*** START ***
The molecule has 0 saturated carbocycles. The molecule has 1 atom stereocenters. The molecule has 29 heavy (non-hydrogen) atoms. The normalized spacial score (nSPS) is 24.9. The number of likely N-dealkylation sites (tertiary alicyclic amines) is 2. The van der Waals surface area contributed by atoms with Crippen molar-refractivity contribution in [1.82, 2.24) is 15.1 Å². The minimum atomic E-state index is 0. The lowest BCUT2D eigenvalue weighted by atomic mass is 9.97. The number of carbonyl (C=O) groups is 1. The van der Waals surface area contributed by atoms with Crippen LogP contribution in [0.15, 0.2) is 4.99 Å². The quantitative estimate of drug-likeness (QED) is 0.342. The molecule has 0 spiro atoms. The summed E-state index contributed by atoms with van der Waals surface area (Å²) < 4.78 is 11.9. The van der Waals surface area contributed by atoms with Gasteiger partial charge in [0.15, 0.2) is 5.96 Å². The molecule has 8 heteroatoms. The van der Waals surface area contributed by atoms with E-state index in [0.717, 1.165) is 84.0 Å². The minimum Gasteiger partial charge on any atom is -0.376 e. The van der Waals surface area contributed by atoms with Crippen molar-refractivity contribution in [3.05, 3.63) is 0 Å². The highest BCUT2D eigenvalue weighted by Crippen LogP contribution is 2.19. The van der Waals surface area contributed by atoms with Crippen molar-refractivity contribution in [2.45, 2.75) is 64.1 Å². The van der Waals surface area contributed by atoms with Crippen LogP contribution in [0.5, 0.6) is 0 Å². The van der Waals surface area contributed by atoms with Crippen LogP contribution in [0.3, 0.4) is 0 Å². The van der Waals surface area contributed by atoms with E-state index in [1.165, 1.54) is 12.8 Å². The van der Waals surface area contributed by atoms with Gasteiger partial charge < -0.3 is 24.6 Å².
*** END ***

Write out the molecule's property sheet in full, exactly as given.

The molecule has 0 saturated carbocycles. The molecule has 1 atom stereocenters. The molecule has 29 heavy (non-hydrogen) atoms. The normalized spacial score (nSPS) is 24.9. The number of likely N-dealkylation sites (tertiary alicyclic amines) is 2. The van der Waals surface area contributed by atoms with Crippen molar-refractivity contribution in [1.82, 2.24) is 15.1 Å². The minimum atomic E-state index is 0. The lowest BCUT2D eigenvalue weighted by atomic mass is 9.97. The number of carbonyl (C=O) groups is 1. The van der Waals surface area contributed by atoms with Crippen LogP contribution in [0.15, 0.2) is 4.99 Å². The quantitative estimate of drug-likeness (QED) is 0.342. The molecule has 0 spiro atoms. The summed E-state index contributed by atoms with van der Waals surface area (Å²) < 4.78 is 11.9. The van der Waals surface area contributed by atoms with Gasteiger partial charge in [0.15, 0.2) is 5.96 Å². The molecule has 8 heteroatoms. The van der Waals surface area contributed by atoms with E-state index in [0.717, 1.165) is 84.0 Å². The minimum Gasteiger partial charge on any atom is -0.376 e. The van der Waals surface area contributed by atoms with Crippen molar-refractivity contribution in [3.05, 3.63) is 0 Å². The highest BCUT2D eigenvalue weighted by Crippen LogP contribution is 2.19. The van der Waals surface area contributed by atoms with Crippen molar-refractivity contribution in [2.45, 2.75) is 64.1 Å². The van der Waals surface area contributed by atoms with Crippen LogP contribution in [0.5, 0.6) is 0 Å². The van der Waals surface area contributed by atoms with Crippen LogP contribution in [0.3, 0.4) is 0 Å². The van der Waals surface area contributed by atoms with E-state index in [1.165, 1.54) is 12.8 Å². The van der Waals surface area contributed by atoms with Gasteiger partial charge < -0.3 is 24.6 Å².